But what if Fine Gael and Labour make each other cry?

Posted by Jason O on Feb 2, 2011 in Election 2011, Irish Politics

Now, Eamonn, Enda, let's keep this clean.

Now, Eamonn, Enda, let's keep this clean.

I wonder, but do Eamonn Gilmore and Enda Kenny have to watch out? After all, if both party leaders become the de facto viable choices for Taoiseach (Michael isn’t, for obvious reasons), and start to actually see each other as the chief rival, what happens when the smoke clears and they have to do the business? I’ve no doubt that they will: After all, when the lights go up at the end of the night in the disco, lads get desperate and one is always shocked at who goes home with whom, but think of the reaction of voters. They never forgave Dick Spring for spending the 1992 campaign savaging Fianna Fail, and then propping them up. What happens if they get too vicious, with each party promising their voters that the other guys policies are unacceptable, and then putting them in?

By the way, the more I think of it, and I’m changing my mind here on things I’ve written about previously (yes, I’m allowed do that) the more I think that Martin’s offer of propping up a minority Fine Gael government is a con. Follow it through to its logical conclusion: Fine Gael in government on their own means that Labour will be the opposition, and that surely cements Labour as the clear alternative government. It also relegates Fianna Fail to possible permanent third party status as a slightly sleazy version of the Liberal Democrats. Fine Gael becomes the clear home of business and centre right voters (and more importantly, fund raising money) and Labour becomes the social democratic alternative. Fianna Fail may never recover, because their natural demographic (as opposed to historical) base may have somewhere else to go for better representation.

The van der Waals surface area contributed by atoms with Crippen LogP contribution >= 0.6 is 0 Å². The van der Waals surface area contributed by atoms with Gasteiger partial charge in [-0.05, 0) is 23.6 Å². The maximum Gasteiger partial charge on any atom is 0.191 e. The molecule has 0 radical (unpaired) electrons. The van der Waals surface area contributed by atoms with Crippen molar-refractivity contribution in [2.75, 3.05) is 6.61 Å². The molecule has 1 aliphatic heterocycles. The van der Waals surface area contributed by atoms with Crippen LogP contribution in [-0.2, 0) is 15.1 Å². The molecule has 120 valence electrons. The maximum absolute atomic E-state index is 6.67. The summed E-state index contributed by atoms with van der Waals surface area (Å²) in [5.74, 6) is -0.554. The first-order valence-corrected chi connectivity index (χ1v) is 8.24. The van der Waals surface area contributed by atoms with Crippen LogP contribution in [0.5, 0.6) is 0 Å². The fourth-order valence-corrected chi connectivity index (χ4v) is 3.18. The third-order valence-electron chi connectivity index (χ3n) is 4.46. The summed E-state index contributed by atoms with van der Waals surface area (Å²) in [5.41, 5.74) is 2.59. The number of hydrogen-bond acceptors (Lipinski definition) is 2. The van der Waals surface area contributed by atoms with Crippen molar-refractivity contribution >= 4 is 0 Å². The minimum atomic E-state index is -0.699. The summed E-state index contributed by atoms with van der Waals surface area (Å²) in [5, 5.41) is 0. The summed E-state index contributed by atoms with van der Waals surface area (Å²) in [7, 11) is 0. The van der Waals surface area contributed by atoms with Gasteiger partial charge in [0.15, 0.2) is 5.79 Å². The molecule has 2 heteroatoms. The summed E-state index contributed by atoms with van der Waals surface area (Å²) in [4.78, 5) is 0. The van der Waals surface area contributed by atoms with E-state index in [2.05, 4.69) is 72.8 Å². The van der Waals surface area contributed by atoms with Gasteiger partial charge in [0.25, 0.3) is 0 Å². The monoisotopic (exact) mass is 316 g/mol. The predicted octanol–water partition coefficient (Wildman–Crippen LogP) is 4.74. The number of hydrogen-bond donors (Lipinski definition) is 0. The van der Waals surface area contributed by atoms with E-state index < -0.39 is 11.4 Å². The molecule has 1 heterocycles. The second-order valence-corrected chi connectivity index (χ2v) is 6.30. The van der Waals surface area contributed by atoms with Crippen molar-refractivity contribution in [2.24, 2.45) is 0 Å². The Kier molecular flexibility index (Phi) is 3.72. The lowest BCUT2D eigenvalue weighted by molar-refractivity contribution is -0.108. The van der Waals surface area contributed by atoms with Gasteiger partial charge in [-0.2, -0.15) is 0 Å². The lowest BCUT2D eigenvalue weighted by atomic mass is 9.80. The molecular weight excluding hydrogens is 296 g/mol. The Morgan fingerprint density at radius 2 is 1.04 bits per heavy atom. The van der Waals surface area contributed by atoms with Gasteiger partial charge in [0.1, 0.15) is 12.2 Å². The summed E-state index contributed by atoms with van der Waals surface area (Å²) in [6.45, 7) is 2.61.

In short, if only for the fact that Irish governments always lose support over their life time, Fianna Fail’s long term interest is in making sure that Fine Gael and Labour join each other in government. The fact that we may end up with some constituencies that only have government TDs won’t do Fianna Fail any harm either. 


My friends are doing well. The bastards.

Posted by Jason O on Feb 2, 2011 in Election 2011, Irish Politics, Not quite serious.

Flipping through the telly last night, I see pal Averil Power giving a solid account of herself on Vincent Browne. Then I see Marc McSharry, whom I knew in boarding school, also appointed to the FF front bench. And then finally, I see crony and colleague Andrea Pappin (the one who does all the work at www.election2011.ie) on The Eleventh Hour becoming the Nigella Lawson of Irish political punditry.

I’m reminded of that Oscar Wilde(?) saying: Everytime I see one of my friends getting on, a little bit of me dies. 

Copyright © 2019 Jason O Mahony All rights reserved. Email: Jason@JasonOMahony.ie.